Scope of Audit
The scope of Audit means the depth of an audit performed. Generally, auditors used to check cash transactions if there were suspected frauds. But in recent years, the scope of audit has increased. Nowadays auditing is related to the examination of books of account, evidence, bills, stock, and its physical verification, etc.
Nowadays, it is not possible to go through the books of account. So, an auditor applies the test check. But such a test is possible in such an organization where an effective internal check system is applied. An auditor should analyze the suspected frauds so as to find out the fact but an auditor should depend on the information provided by the concerned officer.
Scope of an audit are;
- Legal Requirements.
- Entity Aspects.
- Reliable Information.
- Proper Communication.
- Comparison and Judgments.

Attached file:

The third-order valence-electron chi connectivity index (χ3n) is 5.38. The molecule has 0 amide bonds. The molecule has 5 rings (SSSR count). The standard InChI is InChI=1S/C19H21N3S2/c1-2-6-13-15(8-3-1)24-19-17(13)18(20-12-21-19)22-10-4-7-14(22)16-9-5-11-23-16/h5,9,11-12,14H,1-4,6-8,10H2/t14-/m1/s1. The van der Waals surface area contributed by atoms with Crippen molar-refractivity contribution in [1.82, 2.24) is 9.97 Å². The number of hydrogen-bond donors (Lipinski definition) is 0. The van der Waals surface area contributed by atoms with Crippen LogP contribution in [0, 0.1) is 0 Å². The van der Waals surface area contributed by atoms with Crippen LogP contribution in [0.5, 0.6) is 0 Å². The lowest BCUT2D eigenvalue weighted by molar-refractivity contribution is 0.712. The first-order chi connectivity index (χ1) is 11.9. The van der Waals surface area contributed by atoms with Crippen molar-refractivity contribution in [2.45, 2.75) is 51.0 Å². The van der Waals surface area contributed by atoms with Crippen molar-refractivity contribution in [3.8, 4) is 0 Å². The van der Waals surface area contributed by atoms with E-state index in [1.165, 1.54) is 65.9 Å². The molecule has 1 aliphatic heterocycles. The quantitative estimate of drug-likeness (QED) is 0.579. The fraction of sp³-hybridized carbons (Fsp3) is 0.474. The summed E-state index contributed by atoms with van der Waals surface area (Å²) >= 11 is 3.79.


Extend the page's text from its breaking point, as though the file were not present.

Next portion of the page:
An efficient audit process relies on both the auditor and auditee being clear on what the audit covers, that is, its scope. An auditor should prepare and present a report after the examination of the profit and loss account and balance sheet. An auditor does not only check the books of account on the basis of evidence but also has to check the authenticity of documents. An auditor should set his mind in that area where he is not satisfied with the records. Despite having the above facts, the attention of an audit can be set up as follows:
- Checking of books of accounts so as to find out the truth and fairness.
- Verification of assets and liabilities after its detail checking.
- Checking of books of accounts on the basis of available evidence.
- Checking arithmetical accuracy of books of accounts.
- Expressing an independent opinion about the financial statements.
- Preparing and presenting a fair report to the concerned officer or owners.